At daylight — which is to say, after some hours of sleep — I could recite almost all of it, and I recalled, too, what it was: a benediction from the church of my youth, which we all had recited together at the end of each Sunday morning service in the 1960s. I set out to find its origin, and to get the rest of the words in place.
It is what’s called a catena, a connected series of phrases derived from Christian teachings. The person who created I couldn’t find, but we know that this catena emerged in 1928 as Episcopal leaders were updating their 1892 Book of Common Prayer. It didn’t make the final cut for inclusion in the Anglican tradition, but it somehow caught the eye of Presbyterians — not as high church, you know — who published it in 1946, in their Book of Common Worship. That’s apparently how it was discovered by the minister of the Presbyterian church of my childhood — who was, as some of you readers know, my dad.
During my four decades and more in journalism, I have written only occasionally of my religious heritage, because religion tends to separate us from one another, and alienation from readers is never a columnist’s intent. But of course my faith heritage affects everything I do and think. And today, on the weekend when devout Christians and Jews celebrate Easter and Passover, and when the world is troubled at a level seemingly beyond the coping capacity of civic leaders, it’s a good time to take a moment to consider some spiritual guidance.
Religions nowadays, sadly, are usually more exclusionary and divisive than binding and healing. I’m sick of self-righteous politicians invoking the Bible as they display acts of hatred; I’m disgusted, in particular, that evangelical Christianity has become a clearly partisan force, and that so many churches eagerly weaponize their believers’ faith to deny God’s love and citizenship’s benefits from people based on how they are born. Like a lot of people, I’ve stepped away from regular worship — though for reasons theological, as well, which is a column for another day.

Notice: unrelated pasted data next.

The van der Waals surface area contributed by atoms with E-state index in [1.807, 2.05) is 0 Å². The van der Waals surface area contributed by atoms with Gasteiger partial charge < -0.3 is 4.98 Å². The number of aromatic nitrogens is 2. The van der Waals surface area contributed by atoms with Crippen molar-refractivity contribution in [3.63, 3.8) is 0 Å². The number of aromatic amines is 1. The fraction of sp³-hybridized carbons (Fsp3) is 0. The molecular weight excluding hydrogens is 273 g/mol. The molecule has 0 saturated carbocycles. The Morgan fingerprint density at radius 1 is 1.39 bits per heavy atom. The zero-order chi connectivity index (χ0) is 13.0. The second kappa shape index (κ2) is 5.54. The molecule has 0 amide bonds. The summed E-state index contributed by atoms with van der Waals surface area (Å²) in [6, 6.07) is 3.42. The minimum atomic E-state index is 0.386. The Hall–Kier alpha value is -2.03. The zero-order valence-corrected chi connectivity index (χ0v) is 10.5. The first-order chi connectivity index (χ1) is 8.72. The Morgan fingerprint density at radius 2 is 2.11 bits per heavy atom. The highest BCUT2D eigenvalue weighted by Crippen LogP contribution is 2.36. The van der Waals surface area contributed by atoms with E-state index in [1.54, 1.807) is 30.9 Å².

But spirituality has guided world history, and the quest for perfection and peace through understanding of something greater than ourselves offers humans pathways to better lives. People are drawn to faith by their individual needs and desires, and by their hope for comfort, and they are often sustained by the support of fellow believers.
It is the comfort in religion’s promise that I took from the old benediction — which, finally, on that morning after it laid out my pathway to sleep, I found that I could recite by heart:
Go forth into the world in peace;
be of good courage;
hold fast to that which is good;
render to no one evil for evil;
strengthen the fainthearted;
support the weak;
help the afflicted;
honor all people…
I don’t know why the minister of my church decided to include this at the end of services for a while, but the fact that it brought me peace decades later speaks to the lasting impact of the pastoral care he offered a few hundred fortunate congregants, including me. Thanks, Pop.